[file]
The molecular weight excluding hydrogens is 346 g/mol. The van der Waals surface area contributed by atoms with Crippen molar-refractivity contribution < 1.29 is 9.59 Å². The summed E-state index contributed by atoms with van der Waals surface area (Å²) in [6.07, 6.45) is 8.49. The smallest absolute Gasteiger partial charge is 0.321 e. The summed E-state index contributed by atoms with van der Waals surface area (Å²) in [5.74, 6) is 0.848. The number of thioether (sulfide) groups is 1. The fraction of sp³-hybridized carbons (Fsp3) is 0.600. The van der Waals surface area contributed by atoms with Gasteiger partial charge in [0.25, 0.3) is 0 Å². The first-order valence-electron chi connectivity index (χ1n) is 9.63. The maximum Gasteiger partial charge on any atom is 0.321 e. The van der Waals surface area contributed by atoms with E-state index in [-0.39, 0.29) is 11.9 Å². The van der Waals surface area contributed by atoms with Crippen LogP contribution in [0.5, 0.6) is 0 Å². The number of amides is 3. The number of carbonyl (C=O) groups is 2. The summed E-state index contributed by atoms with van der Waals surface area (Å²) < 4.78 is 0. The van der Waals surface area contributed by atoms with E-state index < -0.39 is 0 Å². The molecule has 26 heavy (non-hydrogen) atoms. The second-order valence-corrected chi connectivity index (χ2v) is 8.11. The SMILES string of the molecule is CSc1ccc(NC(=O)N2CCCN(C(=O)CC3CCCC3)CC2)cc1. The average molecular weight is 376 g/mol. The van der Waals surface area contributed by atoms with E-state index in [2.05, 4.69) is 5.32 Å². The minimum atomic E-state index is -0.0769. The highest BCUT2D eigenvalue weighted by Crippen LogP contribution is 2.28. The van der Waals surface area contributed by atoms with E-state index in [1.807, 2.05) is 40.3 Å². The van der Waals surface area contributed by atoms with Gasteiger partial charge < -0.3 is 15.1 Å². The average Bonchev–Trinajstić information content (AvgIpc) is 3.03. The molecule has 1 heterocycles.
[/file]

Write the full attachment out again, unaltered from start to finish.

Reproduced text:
The molecular weight excluding hydrogens is 346 g/mol. The van der Waals surface area contributed by atoms with Crippen molar-refractivity contribution < 1.29 is 9.59 Å². The summed E-state index contributed by atoms with van der Waals surface area (Å²) in [6.07, 6.45) is 8.49. The smallest absolute Gasteiger partial charge is 0.321 e. The summed E-state index contributed by atoms with van der Waals surface area (Å²) in [5.74, 6) is 0.848. The number of thioether (sulfide) groups is 1. The fraction of sp³-hybridized carbons (Fsp3) is 0.600. The van der Waals surface area contributed by atoms with Gasteiger partial charge in [0.25, 0.3) is 0 Å². The first-order valence-electron chi connectivity index (χ1n) is 9.63. The maximum Gasteiger partial charge on any atom is 0.321 e. The van der Waals surface area contributed by atoms with E-state index in [-0.39, 0.29) is 11.9 Å². The van der Waals surface area contributed by atoms with Crippen LogP contribution in [0.5, 0.6) is 0 Å². The number of amides is 3. The number of carbonyl (C=O) groups is 2. The summed E-state index contributed by atoms with van der Waals surface area (Å²) < 4.78 is 0. The van der Waals surface area contributed by atoms with E-state index < -0.39 is 0 Å². The molecule has 26 heavy (non-hydrogen) atoms. The second-order valence-corrected chi connectivity index (χ2v) is 8.11. The SMILES string of the molecule is CSc1ccc(NC(=O)N2CCCN(C(=O)CC3CCCC3)CC2)cc1. The average molecular weight is 376 g/mol. The van der Waals surface area contributed by atoms with E-state index in [2.05, 4.69) is 5.32 Å². The minimum atomic E-state index is -0.0769. The highest BCUT2D eigenvalue weighted by Crippen LogP contribution is 2.28. The van der Waals surface area contributed by atoms with E-state index in [1.807, 2.05) is 40.3 Å². The van der Waals surface area contributed by atoms with Gasteiger partial charge < -0.3 is 15.1 Å². The average Bonchev–Trinajstić information content (AvgIpc) is 3.03. The molecule has 1 heterocycles.